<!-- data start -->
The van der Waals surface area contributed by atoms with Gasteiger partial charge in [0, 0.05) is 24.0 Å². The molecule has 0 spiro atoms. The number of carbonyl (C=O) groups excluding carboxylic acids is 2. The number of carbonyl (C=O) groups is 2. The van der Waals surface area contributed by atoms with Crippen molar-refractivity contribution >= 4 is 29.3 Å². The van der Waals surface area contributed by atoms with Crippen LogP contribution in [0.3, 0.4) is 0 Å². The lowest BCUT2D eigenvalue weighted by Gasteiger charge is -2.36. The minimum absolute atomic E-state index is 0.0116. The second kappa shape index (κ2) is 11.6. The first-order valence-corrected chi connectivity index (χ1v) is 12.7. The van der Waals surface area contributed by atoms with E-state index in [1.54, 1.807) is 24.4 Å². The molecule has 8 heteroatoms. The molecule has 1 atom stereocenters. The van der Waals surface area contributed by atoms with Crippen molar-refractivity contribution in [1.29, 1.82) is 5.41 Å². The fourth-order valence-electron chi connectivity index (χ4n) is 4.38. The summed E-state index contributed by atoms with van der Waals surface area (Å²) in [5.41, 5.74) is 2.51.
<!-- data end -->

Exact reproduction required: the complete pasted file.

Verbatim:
The van der Waals surface area contributed by atoms with Gasteiger partial charge in [0, 0.05) is 24.0 Å². The molecule has 0 spiro atoms. The number of carbonyl (C=O) groups excluding carboxylic acids is 2. The number of carbonyl (C=O) groups is 2. The van der Waals surface area contributed by atoms with Crippen molar-refractivity contribution >= 4 is 29.3 Å². The van der Waals surface area contributed by atoms with Crippen LogP contribution in [0.3, 0.4) is 0 Å². The lowest BCUT2D eigenvalue weighted by Gasteiger charge is -2.36. The minimum absolute atomic E-state index is 0.0116. The second kappa shape index (κ2) is 11.6. The first-order valence-corrected chi connectivity index (χ1v) is 12.7. The van der Waals surface area contributed by atoms with E-state index in [1.54, 1.807) is 24.4 Å². The molecule has 8 heteroatoms. The molecule has 1 atom stereocenters. The van der Waals surface area contributed by atoms with Crippen molar-refractivity contribution in [1.29, 1.82) is 5.41 Å². The fourth-order valence-electron chi connectivity index (χ4n) is 4.38. The summed E-state index contributed by atoms with van der Waals surface area (Å²) in [5.41, 5.74) is 2.51.